James, could you explain to me the process by which fiscal conservatives have convinced themselves that there was a time that fiscal conservatism dominated the Republican Party and Republicans held both houses of Congress? That ain’t the way I remember it. My recollection is that neither Republicans nor Democrats were particularly opposed to federal government spending—they just differed on how they wanted to spend the dough.

    I’ve sometimes wondered if a significant difference between “conservatives” and “progressives” (not scare quotes: I don’t think either term is too apt at this point) is that conservatives hearken back to a (generally imaginary) Golden Age some time in the past and for progressives the (mostly illusory) Golden Age is always in the future.

  2. James Joyner says:

    The Republicans have only been a Movement Conservative party nominally since 1964 and practically since 1980. Both Goldwater and Reagan talked about fiscal discipline.

    Ironically, the last Republican president who was truly a fiscal hawk was Eisenhower, who no one really thinks of as a “conservative.”

  3. yetanotherjohn says:

    I think your point number one is the key one. To look beyond the two parties you have to assume a third party that would 1) really be absolutely reliable on fiscal restraint, 2) able to simultaneously win the presidency and enough seats in congress to uphold a presidential veto. What is much more realistic is that you would find the third party throwing the election to the party the third party supporters dislike the most. A far left third party would guarantee a republican victory as it pulled votes out of the democratic party. Likewise for a far right third party ensuring a democratic win. A truly centrist third party would depend on the primary issue it was running on as to which party it would hurt most. If it truly pulled uniformly from both parties (almost a definition of being a centrist party), then it wouldn’t change the election, but I can guarantee that the losing party would see the “defectors” as the cause of their loss.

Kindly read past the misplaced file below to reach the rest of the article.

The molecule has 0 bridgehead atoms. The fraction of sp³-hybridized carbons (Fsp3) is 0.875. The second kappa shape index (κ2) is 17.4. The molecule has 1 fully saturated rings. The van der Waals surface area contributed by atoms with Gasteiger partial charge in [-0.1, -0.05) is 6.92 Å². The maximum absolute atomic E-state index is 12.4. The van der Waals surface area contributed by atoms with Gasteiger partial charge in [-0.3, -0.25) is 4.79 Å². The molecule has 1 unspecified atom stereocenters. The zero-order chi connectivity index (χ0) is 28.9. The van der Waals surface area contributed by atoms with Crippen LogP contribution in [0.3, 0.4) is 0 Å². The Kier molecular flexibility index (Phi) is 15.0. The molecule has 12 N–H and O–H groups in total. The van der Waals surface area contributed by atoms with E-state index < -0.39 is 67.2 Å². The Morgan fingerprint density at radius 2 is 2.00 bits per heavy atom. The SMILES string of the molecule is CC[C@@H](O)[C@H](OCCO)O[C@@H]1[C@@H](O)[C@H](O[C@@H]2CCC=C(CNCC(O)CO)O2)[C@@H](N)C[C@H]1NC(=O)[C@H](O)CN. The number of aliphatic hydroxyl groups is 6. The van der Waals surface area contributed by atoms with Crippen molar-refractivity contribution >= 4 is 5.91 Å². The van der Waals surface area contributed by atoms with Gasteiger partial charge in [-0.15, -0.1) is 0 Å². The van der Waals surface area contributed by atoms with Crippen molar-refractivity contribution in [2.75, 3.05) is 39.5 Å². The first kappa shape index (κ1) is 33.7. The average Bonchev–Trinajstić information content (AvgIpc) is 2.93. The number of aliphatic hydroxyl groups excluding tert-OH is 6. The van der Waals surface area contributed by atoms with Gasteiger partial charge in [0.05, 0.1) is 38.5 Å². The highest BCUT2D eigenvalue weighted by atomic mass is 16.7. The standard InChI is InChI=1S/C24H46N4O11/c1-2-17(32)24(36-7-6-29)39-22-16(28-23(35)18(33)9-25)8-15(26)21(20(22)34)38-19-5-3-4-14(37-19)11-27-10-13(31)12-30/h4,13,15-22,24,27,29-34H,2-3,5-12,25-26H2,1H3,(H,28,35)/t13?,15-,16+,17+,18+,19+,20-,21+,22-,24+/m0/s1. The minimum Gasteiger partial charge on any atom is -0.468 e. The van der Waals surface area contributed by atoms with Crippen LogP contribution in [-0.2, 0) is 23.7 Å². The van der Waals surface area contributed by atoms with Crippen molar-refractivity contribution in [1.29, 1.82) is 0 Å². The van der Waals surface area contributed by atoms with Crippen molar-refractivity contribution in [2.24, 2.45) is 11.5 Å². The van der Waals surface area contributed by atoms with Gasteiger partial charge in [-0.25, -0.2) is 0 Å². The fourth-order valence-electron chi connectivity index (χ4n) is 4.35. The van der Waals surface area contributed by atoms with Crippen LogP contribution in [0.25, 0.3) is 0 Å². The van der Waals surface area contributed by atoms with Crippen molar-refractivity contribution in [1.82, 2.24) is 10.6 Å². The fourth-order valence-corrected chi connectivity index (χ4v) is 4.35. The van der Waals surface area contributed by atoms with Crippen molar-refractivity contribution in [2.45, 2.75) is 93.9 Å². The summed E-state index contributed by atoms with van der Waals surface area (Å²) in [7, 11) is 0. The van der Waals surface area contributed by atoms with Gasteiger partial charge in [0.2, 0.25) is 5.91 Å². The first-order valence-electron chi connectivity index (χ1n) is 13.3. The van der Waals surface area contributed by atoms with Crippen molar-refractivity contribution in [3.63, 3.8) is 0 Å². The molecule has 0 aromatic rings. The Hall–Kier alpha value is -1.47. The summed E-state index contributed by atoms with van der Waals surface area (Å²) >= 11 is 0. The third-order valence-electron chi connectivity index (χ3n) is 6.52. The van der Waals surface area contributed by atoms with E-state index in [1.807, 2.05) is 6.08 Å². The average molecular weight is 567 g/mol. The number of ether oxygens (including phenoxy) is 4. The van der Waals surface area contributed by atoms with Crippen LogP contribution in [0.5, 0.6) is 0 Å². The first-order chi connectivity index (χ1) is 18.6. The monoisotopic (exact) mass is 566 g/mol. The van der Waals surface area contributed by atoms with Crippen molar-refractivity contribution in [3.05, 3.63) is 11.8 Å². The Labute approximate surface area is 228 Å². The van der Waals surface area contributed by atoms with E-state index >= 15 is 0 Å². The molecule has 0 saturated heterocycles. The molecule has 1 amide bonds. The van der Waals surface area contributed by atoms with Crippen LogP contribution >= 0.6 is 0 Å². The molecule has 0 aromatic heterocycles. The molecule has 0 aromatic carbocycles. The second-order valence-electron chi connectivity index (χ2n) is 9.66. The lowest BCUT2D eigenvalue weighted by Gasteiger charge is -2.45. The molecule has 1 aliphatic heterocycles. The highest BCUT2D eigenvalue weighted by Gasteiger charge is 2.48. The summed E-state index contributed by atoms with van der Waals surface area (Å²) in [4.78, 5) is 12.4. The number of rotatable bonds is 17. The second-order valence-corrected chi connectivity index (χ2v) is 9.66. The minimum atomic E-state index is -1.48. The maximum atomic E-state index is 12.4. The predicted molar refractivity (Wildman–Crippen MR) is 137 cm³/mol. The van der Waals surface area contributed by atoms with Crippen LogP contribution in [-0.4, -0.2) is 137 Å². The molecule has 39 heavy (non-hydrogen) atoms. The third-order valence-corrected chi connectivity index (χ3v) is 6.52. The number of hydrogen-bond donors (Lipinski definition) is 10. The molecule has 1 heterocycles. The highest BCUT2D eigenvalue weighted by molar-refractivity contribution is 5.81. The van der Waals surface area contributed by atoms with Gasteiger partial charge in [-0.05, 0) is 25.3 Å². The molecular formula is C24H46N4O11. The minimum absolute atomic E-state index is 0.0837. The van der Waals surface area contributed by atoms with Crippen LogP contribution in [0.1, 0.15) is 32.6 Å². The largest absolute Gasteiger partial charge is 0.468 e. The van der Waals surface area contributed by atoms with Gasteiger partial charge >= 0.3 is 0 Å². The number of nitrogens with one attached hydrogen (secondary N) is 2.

If you look at the recent three votes on earmarks, you found (a) the votes were all close with no vote more than 4 votes from switching, (b) there were democrats and republicans on both sides of the issue and (c) more republicans were voting against the earmarks and the number of republicans was higher than their proportion of senate seats and more democrats were voting for the earmarks and doing so out of proportion to their numbers.